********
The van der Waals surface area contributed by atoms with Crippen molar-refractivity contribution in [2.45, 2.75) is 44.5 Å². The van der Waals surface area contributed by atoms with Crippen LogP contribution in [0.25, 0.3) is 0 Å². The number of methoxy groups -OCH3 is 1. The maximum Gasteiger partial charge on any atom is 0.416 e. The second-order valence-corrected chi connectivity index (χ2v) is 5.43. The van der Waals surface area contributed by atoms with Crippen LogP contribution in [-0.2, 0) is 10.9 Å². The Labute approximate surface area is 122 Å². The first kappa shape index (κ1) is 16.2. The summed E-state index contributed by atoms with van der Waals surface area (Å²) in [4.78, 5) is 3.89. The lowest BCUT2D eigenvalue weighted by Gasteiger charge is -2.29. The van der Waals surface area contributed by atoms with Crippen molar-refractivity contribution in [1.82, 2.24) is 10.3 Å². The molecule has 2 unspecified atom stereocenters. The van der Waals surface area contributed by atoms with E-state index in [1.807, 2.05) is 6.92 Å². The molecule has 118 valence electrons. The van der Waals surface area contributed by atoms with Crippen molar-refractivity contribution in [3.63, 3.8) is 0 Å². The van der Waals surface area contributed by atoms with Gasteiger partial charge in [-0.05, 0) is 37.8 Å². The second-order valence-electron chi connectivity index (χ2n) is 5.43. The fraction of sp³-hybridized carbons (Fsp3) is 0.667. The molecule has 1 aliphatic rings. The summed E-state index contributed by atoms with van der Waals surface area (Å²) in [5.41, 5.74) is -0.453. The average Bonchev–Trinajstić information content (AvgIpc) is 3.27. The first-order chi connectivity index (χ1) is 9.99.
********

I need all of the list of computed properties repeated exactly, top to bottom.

The van der Waals surface area contributed by atoms with Crippen molar-refractivity contribution in [2.45, 2.75) is 44.5 Å². The van der Waals surface area contributed by atoms with Crippen LogP contribution in [0.25, 0.3) is 0 Å². The number of methoxy groups -OCH3 is 1. The maximum Gasteiger partial charge on any atom is 0.416 e. The second-order valence-corrected chi connectivity index (χ2v) is 5.43. The van der Waals surface area contributed by atoms with Crippen LogP contribution in [-0.2, 0) is 10.9 Å². The Labute approximate surface area is 122 Å². The first kappa shape index (κ1) is 16.2. The summed E-state index contributed by atoms with van der Waals surface area (Å²) in [4.78, 5) is 3.89. The lowest BCUT2D eigenvalue weighted by Gasteiger charge is -2.29. The van der Waals surface area contributed by atoms with Crippen molar-refractivity contribution in [1.82, 2.24) is 10.3 Å². The molecule has 2 unspecified atom stereocenters. The van der Waals surface area contributed by atoms with E-state index in [1.807, 2.05) is 6.92 Å². The molecule has 118 valence electrons. The van der Waals surface area contributed by atoms with Crippen molar-refractivity contribution in [3.63, 3.8) is 0 Å². The van der Waals surface area contributed by atoms with Gasteiger partial charge in [-0.05, 0) is 37.8 Å². The second-order valence-electron chi connectivity index (χ2n) is 5.43. The fraction of sp³-hybridized carbons (Fsp3) is 0.667. The molecule has 1 aliphatic rings. The summed E-state index contributed by atoms with van der Waals surface area (Å²) in [5.41, 5.74) is -0.453. The average Bonchev–Trinajstić information content (AvgIpc) is 3.27. The first-order chi connectivity index (χ1) is 9.99.